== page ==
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Human Rights in the Fourth Decade of the HIV/AIDS Response: An Inspiring Legacy and Urgent Imperative

Enoch, J. ORCID: 0000-0002-4614-6676 and Piot, P. (2017). Human Rights in the Fourth Decade of the HIV/AIDS Response: An Inspiring Legacy and Urgent Imperative. Health and Human Rights, 19(2), pp. 117-122.

Abstract

More than 35 years since the HIV/AIDS pandemic began, HIV continues to cause almost two million new infections each year, and the "end of AIDS" by 2030 remains elusive.1 Violations of human rights continue to fuel high rates of new infections among key populations and a generalized epidemic in much of sub-Saharan Africa. Meanwhile, as political shifts worldwide threaten not only HIV funding but also progress toward the globalization of human rights, civil society mobilization and advocacy founded firmly on human rights principles have a more vital role to play than ever. Encouragingly, there are numerous examples of successful integration of human rights-based approaches into HIV prevention and treatment initiatives, and evidence increasingly demonstrates that norms enshrining the respect, protection, and fulfillment of human rights can translate into improved public health.2 This essay will succinctly trace the historic emergence of human rights as an issue at the heart of the HIV/AIDS response; it will then provide examples of progress and setbacks in recent years and consider the potential for rights promotion to address the structural drivers of HIV. Finally, it will consider how the primacy of human rights in HIV/AIDS has affected other fields of global health and will highlight the continuing imperative to work with civil society to protect and promote human rights to reduce the burden of HIV/AIDS.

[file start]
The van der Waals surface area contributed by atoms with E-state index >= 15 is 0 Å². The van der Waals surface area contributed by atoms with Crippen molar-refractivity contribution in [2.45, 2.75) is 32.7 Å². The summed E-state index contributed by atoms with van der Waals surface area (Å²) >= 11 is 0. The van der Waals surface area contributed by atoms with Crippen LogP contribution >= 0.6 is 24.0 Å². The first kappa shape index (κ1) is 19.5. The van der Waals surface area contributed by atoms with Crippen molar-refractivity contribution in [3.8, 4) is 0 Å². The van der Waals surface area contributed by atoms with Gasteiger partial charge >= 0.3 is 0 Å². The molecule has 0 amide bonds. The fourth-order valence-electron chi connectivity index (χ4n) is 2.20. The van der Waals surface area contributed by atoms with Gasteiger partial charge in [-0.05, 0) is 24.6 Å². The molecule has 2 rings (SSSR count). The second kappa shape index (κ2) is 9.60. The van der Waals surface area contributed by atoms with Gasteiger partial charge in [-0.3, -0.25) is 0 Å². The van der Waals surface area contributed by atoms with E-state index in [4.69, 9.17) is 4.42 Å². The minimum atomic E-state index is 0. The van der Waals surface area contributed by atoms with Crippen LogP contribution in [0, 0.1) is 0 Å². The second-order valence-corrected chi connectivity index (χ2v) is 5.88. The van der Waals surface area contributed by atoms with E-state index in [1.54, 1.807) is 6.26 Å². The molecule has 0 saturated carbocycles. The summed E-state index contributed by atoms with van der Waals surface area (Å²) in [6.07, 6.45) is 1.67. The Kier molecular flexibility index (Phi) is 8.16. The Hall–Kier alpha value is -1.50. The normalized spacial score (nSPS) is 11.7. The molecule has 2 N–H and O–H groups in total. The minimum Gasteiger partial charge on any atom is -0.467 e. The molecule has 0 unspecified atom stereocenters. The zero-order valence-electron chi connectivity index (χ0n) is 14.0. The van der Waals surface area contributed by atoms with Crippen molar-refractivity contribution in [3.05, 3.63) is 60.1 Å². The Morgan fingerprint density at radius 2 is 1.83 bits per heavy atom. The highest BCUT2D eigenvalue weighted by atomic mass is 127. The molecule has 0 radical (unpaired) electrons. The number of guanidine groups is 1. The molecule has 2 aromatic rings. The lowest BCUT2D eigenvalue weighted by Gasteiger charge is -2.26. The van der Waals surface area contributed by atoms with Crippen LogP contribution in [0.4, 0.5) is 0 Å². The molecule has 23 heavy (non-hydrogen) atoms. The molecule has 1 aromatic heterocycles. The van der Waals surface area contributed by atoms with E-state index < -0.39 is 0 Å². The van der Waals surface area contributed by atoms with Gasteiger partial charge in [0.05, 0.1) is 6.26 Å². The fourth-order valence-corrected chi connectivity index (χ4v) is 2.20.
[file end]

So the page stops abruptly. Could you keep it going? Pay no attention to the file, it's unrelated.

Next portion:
Publication Type: Article
Additional Information: Copyright: © 2017 Enoch and Piot. This is an open access article distributed under the terms of the Creative Commons Attribution Non-Commercial License (http://creativecommons.org/licenses/by-nc/3.0/), which permits unrestricted non-commercial use, distribution, and reproduction in any medium, provided the original author and source are credited.
Subjects: R Medicine
R Medicine > RA Public aspects of medicine > RA0421 Public health. Hygiene. Preventive Medicine
Departments: School of Health Sciences > Optometry & Visual Science
URI: https://openaccess.city.ac.uk/id/eprint/23145
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